This week on The Grand Overseer (i.e. Facebook) I watched an argument over whether or not Kirk Cameron’s comments regarding homosexuality on Piers Morgan were out of line or not. The argument centered less around the content of what he said and more around whether or not Kirk Cameron has the right to have and publicly state his opinions as a Christian.* For the most part, although I completely and utterly disagree with everything Cameron said, I believe people have the right to express their (utterly wrong) opinions. It is a free society after all, and I’m an enormous fan of the First Amendment. But a chunk of the conversation with Piers Morgan revolved around children and what Cameron teaches his children and, more importantly to me, what he would say or do if one of his children tried to come out to him.
When children are involved my opinion on things has a tendency to shift into a more protective stance and my usually unwavering devotion to defending freedom of belief and expression can bend to honor what is best for the child. We already place limits on what parents can and can’t say and do to their children – as we should. As I’ve mentioned, TheScott and I are going through the fostering process to adopt children who have been removed from their homes because their parents said and did things that were abusive or neglectful to the point of damaging their children. There are people out there who believe beating their children until they bleed (“spare the rod and spoil the child”) is the morally right thing to do. There are people who believe marrying off their twelve-year-old to a fifty year old man is the morally right thing to do. There are people who believe genital mutilation is the morally right thing to do. But we are not allowed to physically or psychologically damage our children in this country, despite what some people morally believe. Limiting child abuse is an okay limit on our freedom, as far as I am concerned.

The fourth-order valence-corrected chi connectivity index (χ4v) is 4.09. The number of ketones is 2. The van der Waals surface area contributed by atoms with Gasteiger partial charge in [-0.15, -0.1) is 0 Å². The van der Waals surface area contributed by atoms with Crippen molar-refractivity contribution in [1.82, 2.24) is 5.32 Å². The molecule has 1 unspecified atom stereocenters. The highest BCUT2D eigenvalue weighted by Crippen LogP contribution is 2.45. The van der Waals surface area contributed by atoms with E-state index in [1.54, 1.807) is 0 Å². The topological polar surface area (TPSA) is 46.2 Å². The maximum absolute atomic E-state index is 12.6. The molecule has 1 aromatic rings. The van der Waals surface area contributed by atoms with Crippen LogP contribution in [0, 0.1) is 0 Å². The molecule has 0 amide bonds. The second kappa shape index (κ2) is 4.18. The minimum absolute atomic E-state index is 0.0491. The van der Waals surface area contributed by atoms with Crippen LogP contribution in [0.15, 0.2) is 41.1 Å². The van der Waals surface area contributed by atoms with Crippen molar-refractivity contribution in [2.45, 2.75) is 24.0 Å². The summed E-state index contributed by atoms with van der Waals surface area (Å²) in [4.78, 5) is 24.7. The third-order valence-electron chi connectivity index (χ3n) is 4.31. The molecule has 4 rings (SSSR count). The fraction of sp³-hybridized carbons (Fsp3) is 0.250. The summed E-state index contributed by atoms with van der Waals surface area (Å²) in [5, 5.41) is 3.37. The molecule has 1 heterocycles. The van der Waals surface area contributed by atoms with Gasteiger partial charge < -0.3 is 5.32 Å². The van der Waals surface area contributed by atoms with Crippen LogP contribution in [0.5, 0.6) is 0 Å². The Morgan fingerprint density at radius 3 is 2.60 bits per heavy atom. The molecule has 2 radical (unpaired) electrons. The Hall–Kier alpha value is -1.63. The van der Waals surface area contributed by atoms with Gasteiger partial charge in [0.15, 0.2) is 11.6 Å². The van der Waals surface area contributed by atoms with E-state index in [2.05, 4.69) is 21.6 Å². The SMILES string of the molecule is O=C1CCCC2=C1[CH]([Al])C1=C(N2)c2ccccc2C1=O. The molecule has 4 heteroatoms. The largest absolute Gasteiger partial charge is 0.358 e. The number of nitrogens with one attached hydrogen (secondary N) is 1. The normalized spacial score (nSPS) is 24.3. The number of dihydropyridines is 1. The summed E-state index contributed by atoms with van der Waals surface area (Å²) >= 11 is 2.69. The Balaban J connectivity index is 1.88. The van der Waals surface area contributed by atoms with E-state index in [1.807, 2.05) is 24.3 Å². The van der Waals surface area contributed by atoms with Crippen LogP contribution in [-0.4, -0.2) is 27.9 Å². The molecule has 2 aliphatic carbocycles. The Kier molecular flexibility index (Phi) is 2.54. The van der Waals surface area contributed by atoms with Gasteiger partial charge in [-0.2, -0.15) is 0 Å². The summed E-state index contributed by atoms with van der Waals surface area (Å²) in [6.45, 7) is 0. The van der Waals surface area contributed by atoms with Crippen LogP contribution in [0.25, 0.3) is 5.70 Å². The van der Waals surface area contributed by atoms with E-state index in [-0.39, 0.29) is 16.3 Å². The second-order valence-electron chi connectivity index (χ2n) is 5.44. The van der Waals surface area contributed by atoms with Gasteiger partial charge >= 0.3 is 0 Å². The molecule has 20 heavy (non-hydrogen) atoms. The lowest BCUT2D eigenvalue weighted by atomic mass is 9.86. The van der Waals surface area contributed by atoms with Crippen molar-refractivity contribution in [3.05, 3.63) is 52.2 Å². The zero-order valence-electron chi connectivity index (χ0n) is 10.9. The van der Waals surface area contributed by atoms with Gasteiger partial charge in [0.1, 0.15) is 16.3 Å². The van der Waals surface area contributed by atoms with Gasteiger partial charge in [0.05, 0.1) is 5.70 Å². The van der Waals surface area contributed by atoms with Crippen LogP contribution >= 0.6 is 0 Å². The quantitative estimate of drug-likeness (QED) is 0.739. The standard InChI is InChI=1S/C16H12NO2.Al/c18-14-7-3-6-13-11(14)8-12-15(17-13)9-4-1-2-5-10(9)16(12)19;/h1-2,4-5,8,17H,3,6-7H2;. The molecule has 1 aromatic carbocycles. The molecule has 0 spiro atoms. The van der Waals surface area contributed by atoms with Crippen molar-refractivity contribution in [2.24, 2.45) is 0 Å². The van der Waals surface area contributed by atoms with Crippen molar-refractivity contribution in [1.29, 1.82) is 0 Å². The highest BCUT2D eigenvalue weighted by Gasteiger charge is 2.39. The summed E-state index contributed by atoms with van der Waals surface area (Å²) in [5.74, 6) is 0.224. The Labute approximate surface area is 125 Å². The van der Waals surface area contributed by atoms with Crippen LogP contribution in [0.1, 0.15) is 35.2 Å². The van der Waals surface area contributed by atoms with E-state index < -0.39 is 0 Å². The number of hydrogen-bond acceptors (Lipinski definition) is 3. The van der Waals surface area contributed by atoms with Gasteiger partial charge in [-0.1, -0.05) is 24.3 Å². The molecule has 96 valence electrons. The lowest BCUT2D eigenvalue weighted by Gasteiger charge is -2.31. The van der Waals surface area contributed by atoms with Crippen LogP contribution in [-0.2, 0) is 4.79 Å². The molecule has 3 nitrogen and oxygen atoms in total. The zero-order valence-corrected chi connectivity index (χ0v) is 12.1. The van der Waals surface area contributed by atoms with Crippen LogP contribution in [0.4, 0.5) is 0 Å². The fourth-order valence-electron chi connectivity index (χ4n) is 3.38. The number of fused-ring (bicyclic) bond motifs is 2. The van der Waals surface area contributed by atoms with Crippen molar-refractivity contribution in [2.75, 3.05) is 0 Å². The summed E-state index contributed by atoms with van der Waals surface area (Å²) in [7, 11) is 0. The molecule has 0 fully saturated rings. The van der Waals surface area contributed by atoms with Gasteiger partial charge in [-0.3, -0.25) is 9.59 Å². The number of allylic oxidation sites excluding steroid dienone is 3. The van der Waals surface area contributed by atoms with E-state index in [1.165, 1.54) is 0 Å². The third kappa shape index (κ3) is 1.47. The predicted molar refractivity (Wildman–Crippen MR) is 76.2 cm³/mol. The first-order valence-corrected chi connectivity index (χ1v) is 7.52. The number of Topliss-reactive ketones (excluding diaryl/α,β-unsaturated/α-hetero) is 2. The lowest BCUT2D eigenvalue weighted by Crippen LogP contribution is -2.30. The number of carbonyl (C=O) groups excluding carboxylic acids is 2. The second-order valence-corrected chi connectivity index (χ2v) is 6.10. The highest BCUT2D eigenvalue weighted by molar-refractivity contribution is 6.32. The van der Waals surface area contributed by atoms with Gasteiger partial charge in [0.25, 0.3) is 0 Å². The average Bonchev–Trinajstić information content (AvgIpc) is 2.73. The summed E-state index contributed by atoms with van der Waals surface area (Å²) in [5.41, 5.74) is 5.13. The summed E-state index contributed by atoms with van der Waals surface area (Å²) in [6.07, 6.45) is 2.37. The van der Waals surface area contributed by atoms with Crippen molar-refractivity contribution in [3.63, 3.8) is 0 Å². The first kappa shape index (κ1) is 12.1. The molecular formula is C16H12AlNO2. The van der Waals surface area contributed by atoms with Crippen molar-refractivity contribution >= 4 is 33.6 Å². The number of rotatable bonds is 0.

Telling a gay child that homosexuality is a sin is a form of emotional abuse. Encouraging other people to try to transform their children away from homosexuality, as Cameron did, is encouraging child abuse. I don’t care if you “love” them while you do it. I don’t care if you use nice words to tell them they’re psychologically damaged and God will not accept them. Nobody should feel obligated to defend Cameron’s right to speak as he did, because whether or not it is legally allowed, his condemnation of homosexuality in children is severely psychologically damaging.
I’m not trying to be edgy here. I grew up in small town Texas and I was a high school teacher in Austin for eight years. I’m speaking from the experience of watching the anguish and self-loathing of children who couldn’t reconcile who they were with a family they knew couldn’t accept them. If you think growing up gay in a family that is condemnatory of homosexuality isn’t child abuse, please talk to someone who endured it. Like any other form of abuse, condemning homosexuality in front of children creates a lasting cycle of destruction that can have ramifications far down the line.